I took a ‘first look’ at these shoes back in February.
Since then, they have covered a few thousand kilometers in a variety of conditions and on a number of different bikes.
The weight was one thing that impressed me as the shoes were released form their cardboard cavern to be beaten and stamped around UK roads, both north and south.
They are impressively light. Any concerns about their robustness were soon dispelled. These shoes have taken their fair share of tarmac pounding. Even an incident mentioned in the Speedplay test that involved a very fast ‘dab’ to correct a seemingly inevitable crash left only a small mark and tear to the toe cap which developed no further despite the many more miles covered.
Concerns when purchasing shoes, especially at this level, are fit and comfort. The shoes need to be an efficient balance of stiffness and slipper-like weight, but such ingredients without comfort are a poor mixture.
Having particularly wide feet, comfort can often be a challenge for me. Finding a shoe that fits the proportions of any foot can be difficult, but Northwave have created an accurate fit with the SBS Extreme Tech.
The SBS ratchet closure system offers a sizable range of adjustment. It can be adjusted in full flight on the road, where it proved sufficiently large and tactile to locate easily, and intuitive enough not to necessitate averting eyes from the road.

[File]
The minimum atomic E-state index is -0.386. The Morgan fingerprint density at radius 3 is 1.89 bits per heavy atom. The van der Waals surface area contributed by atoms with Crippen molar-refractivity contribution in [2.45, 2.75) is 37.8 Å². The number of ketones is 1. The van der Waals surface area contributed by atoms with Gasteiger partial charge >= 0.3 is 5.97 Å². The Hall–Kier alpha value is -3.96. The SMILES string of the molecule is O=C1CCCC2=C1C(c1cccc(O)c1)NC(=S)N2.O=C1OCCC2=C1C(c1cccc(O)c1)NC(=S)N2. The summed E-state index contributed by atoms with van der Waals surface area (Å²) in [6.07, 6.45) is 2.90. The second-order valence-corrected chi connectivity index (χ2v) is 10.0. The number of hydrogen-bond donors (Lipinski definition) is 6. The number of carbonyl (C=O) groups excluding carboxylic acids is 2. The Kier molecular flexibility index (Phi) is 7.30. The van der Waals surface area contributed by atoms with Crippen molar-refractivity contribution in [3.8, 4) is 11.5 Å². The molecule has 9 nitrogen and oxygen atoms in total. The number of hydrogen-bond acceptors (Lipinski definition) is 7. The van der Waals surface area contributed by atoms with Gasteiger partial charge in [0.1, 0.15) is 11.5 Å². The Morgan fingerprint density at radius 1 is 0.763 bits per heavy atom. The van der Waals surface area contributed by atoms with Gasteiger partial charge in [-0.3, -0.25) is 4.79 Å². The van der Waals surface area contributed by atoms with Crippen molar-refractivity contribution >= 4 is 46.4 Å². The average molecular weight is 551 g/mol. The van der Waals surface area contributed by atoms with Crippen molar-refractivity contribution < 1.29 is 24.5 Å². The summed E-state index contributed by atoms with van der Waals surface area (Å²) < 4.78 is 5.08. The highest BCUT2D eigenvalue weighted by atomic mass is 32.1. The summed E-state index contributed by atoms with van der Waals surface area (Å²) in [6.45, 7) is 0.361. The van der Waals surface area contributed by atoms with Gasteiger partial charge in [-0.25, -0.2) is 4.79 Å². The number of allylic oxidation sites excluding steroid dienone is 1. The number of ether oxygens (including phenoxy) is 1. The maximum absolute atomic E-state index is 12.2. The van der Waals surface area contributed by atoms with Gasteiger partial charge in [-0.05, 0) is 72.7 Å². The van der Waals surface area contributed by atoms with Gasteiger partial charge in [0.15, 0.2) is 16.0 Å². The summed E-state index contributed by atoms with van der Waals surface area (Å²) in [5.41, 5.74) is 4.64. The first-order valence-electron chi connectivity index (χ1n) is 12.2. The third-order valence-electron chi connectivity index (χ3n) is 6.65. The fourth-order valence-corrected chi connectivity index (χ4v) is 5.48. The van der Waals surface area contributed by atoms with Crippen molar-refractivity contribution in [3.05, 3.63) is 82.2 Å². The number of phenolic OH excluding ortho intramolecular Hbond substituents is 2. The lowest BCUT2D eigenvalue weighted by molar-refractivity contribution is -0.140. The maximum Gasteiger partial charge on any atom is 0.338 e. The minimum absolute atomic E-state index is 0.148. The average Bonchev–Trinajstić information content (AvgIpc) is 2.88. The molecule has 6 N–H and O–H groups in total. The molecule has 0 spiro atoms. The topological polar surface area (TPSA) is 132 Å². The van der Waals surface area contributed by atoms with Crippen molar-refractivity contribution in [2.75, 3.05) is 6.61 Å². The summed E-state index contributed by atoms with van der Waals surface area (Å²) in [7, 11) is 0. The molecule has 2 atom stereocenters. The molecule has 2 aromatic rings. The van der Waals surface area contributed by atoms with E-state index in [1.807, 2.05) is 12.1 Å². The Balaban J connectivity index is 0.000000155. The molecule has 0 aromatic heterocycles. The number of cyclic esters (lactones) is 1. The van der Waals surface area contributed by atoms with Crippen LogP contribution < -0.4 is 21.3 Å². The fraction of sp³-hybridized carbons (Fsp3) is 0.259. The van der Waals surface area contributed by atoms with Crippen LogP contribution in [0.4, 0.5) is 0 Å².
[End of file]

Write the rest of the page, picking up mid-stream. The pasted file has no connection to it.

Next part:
The two-stage fit is accomplished quickly and there is more than enough scope to fit both wide and narrow feet. The arch support is good and although a flatter foot may need a different insole, the adjustable ratchet and SBS may well have this covered.
The sole is of especial importance in a cycling shoe and one that attracts a lot of attention from manufacturers and riders alike: stiffest, lightest most feel etc. The SBS can’t claim to be the stiffest sole out there: despite its full carbon construction, it is punctuated by seven holes to ventilate the foot.
For me, the sole is a good balance. It offers a large amount of stiffness there; not so much as to induce a numb spot or pain on a long day, but enough to maintain confidence in the power delivery. The vents worked effectively, providing an impressive air flow that was welcome on warmer days and easily remedied on the cooler ones with either an overshoe or a slip of card under the insole, the latter perhaps not the most elegant solution, but one that proved effective despite its application in a pair of shoes costing nearly £300.
After using these shoes for around nine months, I can say they are now pretty much slipper-like on my feet; easily adjusted for seasonal socks and offering a good balance of low weight, stiffness and comfort.
The relationship between Speedplay and Northwave means you can build a solid setup with the latter’s signature lollipop-shaped pedal. Although well abused, these remain my favourite shoes and will continue to be used for many more miles to come.